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posted by janrinok on Wednesday January 25 2023, @03:02PM   Printer-friendly
from the circle-of-life dept.

https://pluralistic.net/2023/01/21/potemkin-ai/#hey-guys

Here is how platforms die: first, they are good to their users; then they abuse their users to make things better for their business customers; finally, they abuse those business customers to claw back all the value for themselves. Then, they die.

I call this enshittification, and it is a seemingly inevitable consequence arising from the combination of the ease of changing how a platform allocates value, combined with the nature of a "two sided market," where a platform sits between buyers and sellers, hold each hostage to the other, raking off an ever-larger share of the value that passes between them.

[...] Search Amazon for "cat beds" and the entire first screen is ads, including ads for products Amazon cloned from its own sellers, putting them out of business (third parties have to pay 45% in junk fees to Amazon, but Amazon doesn't charge itself these fees). All told, the first five screens of results for "cat bed" are 50% ads.

This is enshittification: surpluses are first directed to users; then, once they're locked in, surpluses go to suppliers; then once they're locked in, the surplus is handed to shareholders and the platform becomes a useless pile of shit. From mobile app stores to Steam, from Facebook to Twitter, this is the enshittification lifecycle.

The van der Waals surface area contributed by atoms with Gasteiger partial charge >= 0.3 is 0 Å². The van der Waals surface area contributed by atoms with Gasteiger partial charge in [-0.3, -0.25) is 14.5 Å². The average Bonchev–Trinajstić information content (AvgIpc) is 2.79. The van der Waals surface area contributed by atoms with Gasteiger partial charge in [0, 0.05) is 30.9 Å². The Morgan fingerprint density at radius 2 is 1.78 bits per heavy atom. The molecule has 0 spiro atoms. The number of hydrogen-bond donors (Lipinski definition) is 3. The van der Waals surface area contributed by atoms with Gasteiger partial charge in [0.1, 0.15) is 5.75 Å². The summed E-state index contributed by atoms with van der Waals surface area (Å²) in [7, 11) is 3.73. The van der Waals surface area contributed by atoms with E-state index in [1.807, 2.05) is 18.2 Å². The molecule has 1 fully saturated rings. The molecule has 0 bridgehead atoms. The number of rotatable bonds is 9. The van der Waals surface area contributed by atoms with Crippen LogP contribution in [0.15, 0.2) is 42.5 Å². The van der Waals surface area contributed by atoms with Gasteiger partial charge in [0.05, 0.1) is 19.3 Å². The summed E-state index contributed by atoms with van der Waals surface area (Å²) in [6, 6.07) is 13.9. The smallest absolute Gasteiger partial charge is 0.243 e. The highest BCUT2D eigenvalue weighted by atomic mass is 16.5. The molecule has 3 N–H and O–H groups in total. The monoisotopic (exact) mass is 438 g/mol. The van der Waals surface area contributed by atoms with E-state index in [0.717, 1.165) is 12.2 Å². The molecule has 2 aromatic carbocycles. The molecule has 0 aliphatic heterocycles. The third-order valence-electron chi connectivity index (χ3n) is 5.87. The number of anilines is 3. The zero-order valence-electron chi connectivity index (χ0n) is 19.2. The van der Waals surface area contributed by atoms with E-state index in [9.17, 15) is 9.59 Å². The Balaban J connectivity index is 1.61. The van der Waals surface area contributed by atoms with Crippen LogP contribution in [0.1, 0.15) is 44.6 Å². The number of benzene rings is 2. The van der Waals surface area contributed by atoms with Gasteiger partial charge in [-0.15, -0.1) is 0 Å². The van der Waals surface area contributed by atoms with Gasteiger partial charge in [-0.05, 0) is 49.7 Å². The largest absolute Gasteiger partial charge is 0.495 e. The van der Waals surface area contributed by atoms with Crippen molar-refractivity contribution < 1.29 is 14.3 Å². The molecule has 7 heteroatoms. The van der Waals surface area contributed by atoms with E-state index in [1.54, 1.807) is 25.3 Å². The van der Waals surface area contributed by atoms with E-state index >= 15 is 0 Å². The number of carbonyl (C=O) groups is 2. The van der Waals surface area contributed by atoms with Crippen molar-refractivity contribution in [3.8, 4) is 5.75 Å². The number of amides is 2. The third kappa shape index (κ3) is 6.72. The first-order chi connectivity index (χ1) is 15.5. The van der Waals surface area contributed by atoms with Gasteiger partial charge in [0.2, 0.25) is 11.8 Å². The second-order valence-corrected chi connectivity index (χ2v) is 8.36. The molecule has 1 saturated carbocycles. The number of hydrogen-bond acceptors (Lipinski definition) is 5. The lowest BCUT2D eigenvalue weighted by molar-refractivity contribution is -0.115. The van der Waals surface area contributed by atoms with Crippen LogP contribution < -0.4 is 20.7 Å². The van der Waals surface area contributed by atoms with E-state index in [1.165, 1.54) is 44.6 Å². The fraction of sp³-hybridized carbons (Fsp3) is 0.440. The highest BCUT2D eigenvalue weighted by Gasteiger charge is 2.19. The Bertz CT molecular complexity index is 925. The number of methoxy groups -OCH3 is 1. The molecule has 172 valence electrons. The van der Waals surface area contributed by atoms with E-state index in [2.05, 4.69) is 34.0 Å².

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  • (Score: 3, Insightful) by istartedi on Wednesday January 25 2023, @05:17PM (5 children)

    by istartedi (123) on Wednesday January 25 2023, @05:17PM (#1288555) Journal

    To an economist ensconced in all the traditional theory, the notion of this cycle makes no sense. Although the "rational actor" model has been broken down lately in mainstream economics, it's probably still taught in introductory courses. If married to the misguided notion of corporate personhood, it leads economists to conclude that this shouldn't happen, that you're spouting nonsense despite such phenomena being readily apparent.

    An economist (at least in previous decades) might naively analyze the firms as "rational actors" and conclude that there was no incentive for a firm to destroy itself in this way.

    As an economic outsider, I'm under no such constraint. Corporations are not people, and even if they were, people are not rational; but in this case the people might actually be quite rational and it's the notion of corporate personhood which is a greater stumbling block to coming up with a theory to explain all this.